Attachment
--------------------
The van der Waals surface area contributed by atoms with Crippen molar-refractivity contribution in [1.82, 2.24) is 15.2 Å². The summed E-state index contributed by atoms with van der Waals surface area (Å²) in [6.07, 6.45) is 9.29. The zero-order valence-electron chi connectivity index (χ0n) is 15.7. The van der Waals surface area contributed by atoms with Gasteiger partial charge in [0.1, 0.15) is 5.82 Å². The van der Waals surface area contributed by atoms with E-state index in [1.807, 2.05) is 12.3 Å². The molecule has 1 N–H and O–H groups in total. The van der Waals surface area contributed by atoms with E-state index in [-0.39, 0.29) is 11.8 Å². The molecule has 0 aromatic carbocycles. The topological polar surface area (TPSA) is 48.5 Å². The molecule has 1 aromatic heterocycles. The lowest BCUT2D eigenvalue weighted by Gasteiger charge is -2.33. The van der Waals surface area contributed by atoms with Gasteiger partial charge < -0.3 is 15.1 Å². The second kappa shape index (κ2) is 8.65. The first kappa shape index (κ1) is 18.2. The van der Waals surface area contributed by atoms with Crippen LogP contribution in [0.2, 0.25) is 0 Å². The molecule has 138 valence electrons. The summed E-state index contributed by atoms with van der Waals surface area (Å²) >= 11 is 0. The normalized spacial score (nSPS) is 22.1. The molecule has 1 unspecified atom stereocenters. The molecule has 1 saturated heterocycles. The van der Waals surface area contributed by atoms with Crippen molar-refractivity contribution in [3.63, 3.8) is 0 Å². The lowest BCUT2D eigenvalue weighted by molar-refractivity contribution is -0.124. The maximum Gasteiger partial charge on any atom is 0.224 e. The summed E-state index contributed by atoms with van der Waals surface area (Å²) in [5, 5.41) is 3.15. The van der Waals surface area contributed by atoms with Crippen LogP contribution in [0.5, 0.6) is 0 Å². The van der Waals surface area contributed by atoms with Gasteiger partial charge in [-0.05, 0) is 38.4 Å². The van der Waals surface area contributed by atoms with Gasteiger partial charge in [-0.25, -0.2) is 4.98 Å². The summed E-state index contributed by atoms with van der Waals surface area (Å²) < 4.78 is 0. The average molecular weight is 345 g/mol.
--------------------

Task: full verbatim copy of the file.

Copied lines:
The van der Waals surface area contributed by atoms with Crippen molar-refractivity contribution in [1.82, 2.24) is 15.2 Å². The summed E-state index contributed by atoms with van der Waals surface area (Å²) in [6.07, 6.45) is 9.29. The zero-order valence-electron chi connectivity index (χ0n) is 15.7. The van der Waals surface area contributed by atoms with Gasteiger partial charge in [0.1, 0.15) is 5.82 Å². The van der Waals surface area contributed by atoms with E-state index in [1.807, 2.05) is 12.3 Å². The molecule has 1 N–H and O–H groups in total. The van der Waals surface area contributed by atoms with E-state index in [-0.39, 0.29) is 11.8 Å². The molecule has 0 aromatic carbocycles. The topological polar surface area (TPSA) is 48.5 Å². The molecule has 1 aromatic heterocycles. The lowest BCUT2D eigenvalue weighted by Gasteiger charge is -2.33. The van der Waals surface area contributed by atoms with Gasteiger partial charge < -0.3 is 15.1 Å². The second kappa shape index (κ2) is 8.65. The first kappa shape index (κ1) is 18.2. The van der Waals surface area contributed by atoms with Crippen LogP contribution in [0.2, 0.25) is 0 Å². The molecule has 138 valence electrons. The summed E-state index contributed by atoms with van der Waals surface area (Å²) >= 11 is 0. The normalized spacial score (nSPS) is 22.1. The molecule has 1 unspecified atom stereocenters. The molecule has 1 saturated heterocycles. The van der Waals surface area contributed by atoms with Crippen molar-refractivity contribution in [3.63, 3.8) is 0 Å². The lowest BCUT2D eigenvalue weighted by molar-refractivity contribution is -0.124. The maximum Gasteiger partial charge on any atom is 0.224 e. The summed E-state index contributed by atoms with van der Waals surface area (Å²) in [5, 5.41) is 3.15. The van der Waals surface area contributed by atoms with Crippen LogP contribution in [0.5, 0.6) is 0 Å². The van der Waals surface area contributed by atoms with Gasteiger partial charge in [-0.05, 0) is 38.4 Å². The van der Waals surface area contributed by atoms with Gasteiger partial charge in [-0.25, -0.2) is 4.98 Å². The summed E-state index contributed by atoms with van der Waals surface area (Å²) < 4.78 is 0. The average molecular weight is 345 g/mol.